In my ongoing journey to find fun, fanciful, wondrous things on the web, I came across these absolutely delightful creations done by Elsa Mora or as she is known to her readers, Elsita. Her story is interesting and one of those that has looped about in different directions and has landed her in what appears to be a most beautiful place. Take a look:


LIZETTE (my personal favorite!)


Her artwork appears in galleries throughout the world and lucky for us we can bring some of her beauty into our own lives by visiting her Etsy shop.  Such gentle creativity really is inspiring. I hope these brightened up your day as much as they did mine.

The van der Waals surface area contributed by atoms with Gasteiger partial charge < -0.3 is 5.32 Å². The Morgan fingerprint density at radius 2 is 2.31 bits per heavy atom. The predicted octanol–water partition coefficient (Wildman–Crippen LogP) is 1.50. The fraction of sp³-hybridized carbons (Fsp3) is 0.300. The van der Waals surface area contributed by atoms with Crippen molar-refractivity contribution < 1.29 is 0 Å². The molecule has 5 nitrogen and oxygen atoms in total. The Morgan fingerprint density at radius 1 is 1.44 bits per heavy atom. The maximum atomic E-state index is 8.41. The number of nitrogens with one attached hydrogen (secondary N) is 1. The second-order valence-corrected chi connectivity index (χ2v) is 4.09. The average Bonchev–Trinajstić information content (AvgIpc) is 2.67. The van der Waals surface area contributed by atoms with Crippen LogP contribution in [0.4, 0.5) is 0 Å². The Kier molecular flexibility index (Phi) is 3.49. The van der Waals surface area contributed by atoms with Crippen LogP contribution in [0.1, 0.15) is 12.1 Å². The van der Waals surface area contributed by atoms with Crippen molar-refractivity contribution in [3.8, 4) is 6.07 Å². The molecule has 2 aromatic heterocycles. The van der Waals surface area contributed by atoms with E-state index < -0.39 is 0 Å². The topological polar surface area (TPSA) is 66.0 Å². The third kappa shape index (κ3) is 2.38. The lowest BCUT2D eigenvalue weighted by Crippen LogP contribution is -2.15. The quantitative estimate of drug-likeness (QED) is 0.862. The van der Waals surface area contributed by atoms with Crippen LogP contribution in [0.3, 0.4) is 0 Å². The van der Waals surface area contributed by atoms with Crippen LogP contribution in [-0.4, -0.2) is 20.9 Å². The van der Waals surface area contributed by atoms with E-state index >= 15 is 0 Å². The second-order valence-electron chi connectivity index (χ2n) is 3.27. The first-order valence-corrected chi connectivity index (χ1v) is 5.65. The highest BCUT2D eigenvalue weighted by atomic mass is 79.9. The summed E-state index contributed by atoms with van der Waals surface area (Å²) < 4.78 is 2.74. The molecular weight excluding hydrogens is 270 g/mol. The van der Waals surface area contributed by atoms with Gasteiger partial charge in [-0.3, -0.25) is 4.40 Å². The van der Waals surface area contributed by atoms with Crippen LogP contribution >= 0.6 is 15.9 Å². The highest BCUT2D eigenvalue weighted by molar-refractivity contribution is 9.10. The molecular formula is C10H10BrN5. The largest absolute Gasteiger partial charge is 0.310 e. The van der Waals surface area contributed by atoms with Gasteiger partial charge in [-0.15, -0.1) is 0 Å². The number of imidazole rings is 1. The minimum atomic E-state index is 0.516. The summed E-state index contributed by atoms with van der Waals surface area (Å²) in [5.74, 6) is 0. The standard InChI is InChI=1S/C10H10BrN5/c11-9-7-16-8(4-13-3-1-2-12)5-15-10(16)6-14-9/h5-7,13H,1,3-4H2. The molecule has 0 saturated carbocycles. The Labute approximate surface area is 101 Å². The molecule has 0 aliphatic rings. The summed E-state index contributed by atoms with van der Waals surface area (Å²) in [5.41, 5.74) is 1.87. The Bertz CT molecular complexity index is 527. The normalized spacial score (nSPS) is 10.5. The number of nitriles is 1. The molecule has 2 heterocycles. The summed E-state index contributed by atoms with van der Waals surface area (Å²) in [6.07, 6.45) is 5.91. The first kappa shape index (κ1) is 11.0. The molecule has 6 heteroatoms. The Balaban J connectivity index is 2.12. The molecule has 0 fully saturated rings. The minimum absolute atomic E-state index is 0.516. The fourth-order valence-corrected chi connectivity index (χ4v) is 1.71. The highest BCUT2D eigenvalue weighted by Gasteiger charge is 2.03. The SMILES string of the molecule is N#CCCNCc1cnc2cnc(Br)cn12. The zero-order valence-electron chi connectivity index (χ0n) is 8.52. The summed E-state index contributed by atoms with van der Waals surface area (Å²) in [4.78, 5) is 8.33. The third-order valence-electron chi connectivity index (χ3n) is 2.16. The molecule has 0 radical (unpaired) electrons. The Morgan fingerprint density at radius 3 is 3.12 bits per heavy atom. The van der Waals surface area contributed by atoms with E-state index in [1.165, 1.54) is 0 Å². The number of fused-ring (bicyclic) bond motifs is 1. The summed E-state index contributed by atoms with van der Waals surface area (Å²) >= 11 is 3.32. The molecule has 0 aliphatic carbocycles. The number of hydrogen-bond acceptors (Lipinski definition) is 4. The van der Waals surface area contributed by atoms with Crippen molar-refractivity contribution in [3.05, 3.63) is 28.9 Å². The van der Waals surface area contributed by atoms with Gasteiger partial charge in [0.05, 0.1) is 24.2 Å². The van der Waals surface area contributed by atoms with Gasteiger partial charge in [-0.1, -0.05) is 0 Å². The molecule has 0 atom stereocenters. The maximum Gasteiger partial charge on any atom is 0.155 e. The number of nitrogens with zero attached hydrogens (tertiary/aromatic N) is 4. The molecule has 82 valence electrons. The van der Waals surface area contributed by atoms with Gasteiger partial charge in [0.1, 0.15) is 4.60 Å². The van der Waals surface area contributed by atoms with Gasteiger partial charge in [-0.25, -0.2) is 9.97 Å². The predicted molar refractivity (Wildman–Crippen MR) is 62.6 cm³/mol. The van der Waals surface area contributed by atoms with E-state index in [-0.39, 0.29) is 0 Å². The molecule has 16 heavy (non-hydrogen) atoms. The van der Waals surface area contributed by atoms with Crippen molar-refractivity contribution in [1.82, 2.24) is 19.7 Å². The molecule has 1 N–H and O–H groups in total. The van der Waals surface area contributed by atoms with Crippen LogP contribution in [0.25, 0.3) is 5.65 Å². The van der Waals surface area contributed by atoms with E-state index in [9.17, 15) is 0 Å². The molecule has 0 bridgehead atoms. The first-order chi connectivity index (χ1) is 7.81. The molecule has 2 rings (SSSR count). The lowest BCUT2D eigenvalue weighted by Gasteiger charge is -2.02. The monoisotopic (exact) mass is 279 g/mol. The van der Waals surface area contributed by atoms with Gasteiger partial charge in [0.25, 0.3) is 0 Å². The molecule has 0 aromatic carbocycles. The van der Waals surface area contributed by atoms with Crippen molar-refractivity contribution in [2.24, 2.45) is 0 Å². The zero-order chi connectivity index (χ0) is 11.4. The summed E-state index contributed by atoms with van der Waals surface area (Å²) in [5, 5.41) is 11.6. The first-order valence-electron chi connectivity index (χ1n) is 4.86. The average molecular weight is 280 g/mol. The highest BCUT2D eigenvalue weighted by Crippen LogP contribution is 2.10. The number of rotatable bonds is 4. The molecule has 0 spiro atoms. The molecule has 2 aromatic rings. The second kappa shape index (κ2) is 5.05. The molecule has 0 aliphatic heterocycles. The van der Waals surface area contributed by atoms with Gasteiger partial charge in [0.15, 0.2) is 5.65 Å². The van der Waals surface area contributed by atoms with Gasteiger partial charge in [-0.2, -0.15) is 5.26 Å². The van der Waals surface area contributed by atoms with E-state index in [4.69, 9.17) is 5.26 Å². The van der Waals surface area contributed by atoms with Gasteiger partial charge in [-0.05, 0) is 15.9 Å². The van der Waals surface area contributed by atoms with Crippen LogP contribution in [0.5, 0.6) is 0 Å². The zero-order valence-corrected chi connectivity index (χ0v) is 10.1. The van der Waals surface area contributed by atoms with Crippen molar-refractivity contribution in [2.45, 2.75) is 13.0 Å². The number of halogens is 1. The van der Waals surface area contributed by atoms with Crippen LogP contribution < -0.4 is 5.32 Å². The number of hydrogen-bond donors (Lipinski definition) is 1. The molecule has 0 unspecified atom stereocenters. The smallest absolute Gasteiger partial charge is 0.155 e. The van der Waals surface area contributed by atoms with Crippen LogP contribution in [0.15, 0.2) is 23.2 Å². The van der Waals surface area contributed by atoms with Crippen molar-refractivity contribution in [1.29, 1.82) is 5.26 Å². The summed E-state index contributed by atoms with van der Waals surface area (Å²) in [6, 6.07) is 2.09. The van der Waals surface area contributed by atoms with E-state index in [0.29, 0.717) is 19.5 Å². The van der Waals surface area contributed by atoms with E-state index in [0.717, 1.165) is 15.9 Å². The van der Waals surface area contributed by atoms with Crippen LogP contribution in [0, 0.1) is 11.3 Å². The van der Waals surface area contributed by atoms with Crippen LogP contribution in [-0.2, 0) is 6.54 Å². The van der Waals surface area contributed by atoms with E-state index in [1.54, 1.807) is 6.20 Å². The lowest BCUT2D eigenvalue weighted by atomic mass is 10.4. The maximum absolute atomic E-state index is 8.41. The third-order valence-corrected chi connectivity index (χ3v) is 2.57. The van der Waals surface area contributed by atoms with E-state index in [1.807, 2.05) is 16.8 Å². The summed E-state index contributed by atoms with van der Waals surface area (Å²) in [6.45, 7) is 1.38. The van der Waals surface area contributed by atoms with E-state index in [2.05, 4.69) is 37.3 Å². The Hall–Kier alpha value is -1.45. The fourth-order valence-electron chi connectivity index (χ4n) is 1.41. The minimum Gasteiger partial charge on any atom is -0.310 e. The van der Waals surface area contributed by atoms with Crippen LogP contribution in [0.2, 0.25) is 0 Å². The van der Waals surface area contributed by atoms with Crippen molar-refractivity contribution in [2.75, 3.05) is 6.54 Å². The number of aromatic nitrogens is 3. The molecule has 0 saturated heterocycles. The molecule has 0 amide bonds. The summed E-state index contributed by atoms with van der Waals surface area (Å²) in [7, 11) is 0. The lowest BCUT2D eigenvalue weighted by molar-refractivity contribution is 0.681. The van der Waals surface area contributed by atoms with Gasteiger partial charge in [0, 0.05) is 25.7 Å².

Friday, May 9, 2008

A Beautiful Tribute To Women

My daughter found this video months ago and shared it with me.  I "stumbled-upon" it today and was reminded how beautiful it is.  Hope you enjoy it as well.   

Thursday, May 8, 2008

Paris Before We Met

I am in the process of weeding things from my surroundings as our family gets ready to pack up the last 12 years of our life and come July split off in different directions as we go through a monumental shift in how and where we live our lives.  As a result, I have been going through things and of course, get all caught up and side-tracked in old photographs, magazines, the dilemmas of, "Do I keep this Mother's Day card from 1987 and where do I pack it if I do?"  All things that take me totally off track from what I am supposed to be doing--downsizing!